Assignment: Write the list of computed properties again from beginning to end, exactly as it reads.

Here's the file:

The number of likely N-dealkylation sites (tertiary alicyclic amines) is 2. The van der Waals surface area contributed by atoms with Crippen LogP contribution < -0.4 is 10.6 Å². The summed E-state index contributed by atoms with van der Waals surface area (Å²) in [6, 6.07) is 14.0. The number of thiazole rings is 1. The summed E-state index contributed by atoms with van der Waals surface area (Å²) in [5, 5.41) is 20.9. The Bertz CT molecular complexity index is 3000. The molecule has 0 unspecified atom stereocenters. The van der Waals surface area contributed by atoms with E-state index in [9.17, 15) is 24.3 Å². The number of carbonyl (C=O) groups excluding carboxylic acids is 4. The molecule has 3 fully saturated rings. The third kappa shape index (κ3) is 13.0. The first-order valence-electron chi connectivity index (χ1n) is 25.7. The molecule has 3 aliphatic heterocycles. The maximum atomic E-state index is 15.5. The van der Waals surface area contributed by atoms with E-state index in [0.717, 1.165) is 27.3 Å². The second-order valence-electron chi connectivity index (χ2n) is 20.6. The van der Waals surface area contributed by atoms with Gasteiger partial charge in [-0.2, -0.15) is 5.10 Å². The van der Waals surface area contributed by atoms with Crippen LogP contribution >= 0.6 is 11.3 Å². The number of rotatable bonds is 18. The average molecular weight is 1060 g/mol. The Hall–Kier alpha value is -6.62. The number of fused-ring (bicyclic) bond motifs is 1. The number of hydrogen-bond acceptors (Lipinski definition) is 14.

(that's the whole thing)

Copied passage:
The number of likely N-dealkylation sites (tertiary alicyclic amines) is 2. The van der Waals surface area contributed by atoms with Crippen LogP contribution < -0.4 is 10.6 Å². The summed E-state index contributed by atoms with van der Waals surface area (Å²) in [6, 6.07) is 14.0. The number of thiazole rings is 1. The summed E-state index contributed by atoms with van der Waals surface area (Å²) in [5, 5.41) is 20.9. The Bertz CT molecular complexity index is 3000. The molecule has 0 unspecified atom stereocenters. The van der Waals surface area contributed by atoms with E-state index in [9.17, 15) is 24.3 Å². The number of carbonyl (C=O) groups excluding carboxylic acids is 4. The molecule has 3 fully saturated rings. The third kappa shape index (κ3) is 13.0. The first-order valence-electron chi connectivity index (χ1n) is 25.7. The molecule has 3 aliphatic heterocycles. The maximum atomic E-state index is 15.5. The van der Waals surface area contributed by atoms with E-state index in [0.717, 1.165) is 27.3 Å². The second-order valence-electron chi connectivity index (χ2n) is 20.6. The van der Waals surface area contributed by atoms with Gasteiger partial charge in [-0.2, -0.15) is 5.10 Å². The van der Waals surface area contributed by atoms with Crippen LogP contribution >= 0.6 is 11.3 Å². The number of rotatable bonds is 18. The average molecular weight is 1060 g/mol. The Hall–Kier alpha value is -6.62. The number of fused-ring (bicyclic) bond motifs is 1. The number of hydrogen-bond acceptors (Lipinski definition) is 14.